Tickets will be on sale from 10am on Wednesday 6th July

Please note: We are not sending out tickets by post.

Tickets are available for collection at the door on the day of the concert.


Sheku and Isata Kanneh-Mason

Marlborough College Concert Series welcomed Sheku and Isata Kanneh-Mason to the Memorial Hall. The two most prominent members of a cross-genre dynasty of musicians, the Kanneh-Masons have graced the stages of the Barbican, Wigmore Hall, Sendesaal, as well as sharing stages with Sir Elton John, Clean Bandit, and appearing on The X Factor and Top of the Pops. This is a family democratising the role of a musician in the twenty first century.

The programme was carefully crafted to display not only the familiarity of both musicians’ dialectics but also their respective instruments; the cello verging on obbligato in Beethoven’s take on Die Zauberflöte, and the musicians weaving their lines together in the fires of Barber’s Sonata for cello and piano, glacial lines of Lutosławski’s Grave, before traversing the Olympian heights of Rachmaninoff’s Cello Sonata

If Lutosławski and Rachmaninoff represent the Apollonian of the evening, Beethoven and Barber more than made up the Dionysian portion. Isata rode the dynamic properties of the ‘Mem’ Steinway like a surfer cresting a wave of pure emotion, carrying us along in her wake. Sheku provided a delicious counterpoint building to a stretto finale which defied anyone not to break into a smile!

Lutosławski represents a journey into a dialectic which substantially redirected the evening. Bringing the cello to the forefront of the programme, Grave created a tonal palate which displayed the dark hues of Sheku’s 1610 Amati to fullest advantage. This brief, single-movement etches out a long accelerando, rising in pitch across both instruments. The synergy between the siblings shone out in the delicate interplay of piano and cello lines. 

The same craft and attention to detail also informed the Barber Cello sonata. Opening with a glow of dying embers, this jewel of a composition quickly blazes back into life, before fading away into a haze of notes.  Barber was a fastidious composer, and notated everything in impeccable detail. It’s a brave performer who can sit back on the score and allow the music to speak for itself, and this is just what the duo did this evening.

Rachmaninoff premiered the Cello Sonata with eminent Russian cellist Anatoliy Brandukov, who had been best man at his wedding. There is a wonderful parallel here: Rachmaninoff spent his teenage years living in a house with Natalya, his future wife, having been unceremoniously kicked out of his teacher’s house for having the temerity to suggest that they might buy a second piano! Brandukov was also a lodger in the Satina household, having recently returned to Russia from Paris. This sense of shared musical upbringing underpins both the composition, and the exegesis this evening.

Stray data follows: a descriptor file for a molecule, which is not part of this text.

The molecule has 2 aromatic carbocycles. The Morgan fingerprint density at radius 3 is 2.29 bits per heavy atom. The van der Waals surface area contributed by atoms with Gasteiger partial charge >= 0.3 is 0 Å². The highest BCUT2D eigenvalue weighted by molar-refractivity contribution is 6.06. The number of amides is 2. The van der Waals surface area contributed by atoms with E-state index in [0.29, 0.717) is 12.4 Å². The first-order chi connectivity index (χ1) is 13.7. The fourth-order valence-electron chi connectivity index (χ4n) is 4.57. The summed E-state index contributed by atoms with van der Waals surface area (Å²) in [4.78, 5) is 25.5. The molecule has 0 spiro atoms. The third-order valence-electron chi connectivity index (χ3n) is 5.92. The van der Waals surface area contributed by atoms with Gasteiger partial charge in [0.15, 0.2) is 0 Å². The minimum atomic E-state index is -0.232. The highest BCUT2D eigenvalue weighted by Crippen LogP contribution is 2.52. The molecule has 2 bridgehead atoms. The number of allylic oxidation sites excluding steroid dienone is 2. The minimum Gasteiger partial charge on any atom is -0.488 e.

The unavoidable minor tenths which warm the piano texture throughout the second movement, and are the bane of those of us with smaller hands than Rachmaninoff, were executed with a stylish effortlessness from Isata, matched by an equally classy cello song.

This evening was more than a duet recital. The intergrality of the conversation passed between Sheku and Isata made the evening a dialogue – not only between the two performers, but a dialogue between them and the audience. Both musicians ‘played’ the crystal acoustics of the Memorial Hall like the third instrument in the line-up; the aching architecture of both the Rachmaninoff and Barber were spun out in a synthesis of interweaving lines. The glöckchen anthiphony of the Beethoven variations rang playfully from the stage, building shards of reverb from the hall like a sculpture.   

It is all too easy, when discussing young artists, to fall into platitudes about fully formed musicianship and maturity. I have no doubt that both of these musicians will continue to grow, and as they do so, will continue to redefine the boundaries of what we consider to be classical music and how it should be consumed; judging by both their playing, and their presentation, they are asking the difficult questions of the music they approach. And I, for one, can’t wait to hear their answers.  

Dale Wills
Academic Music Teacher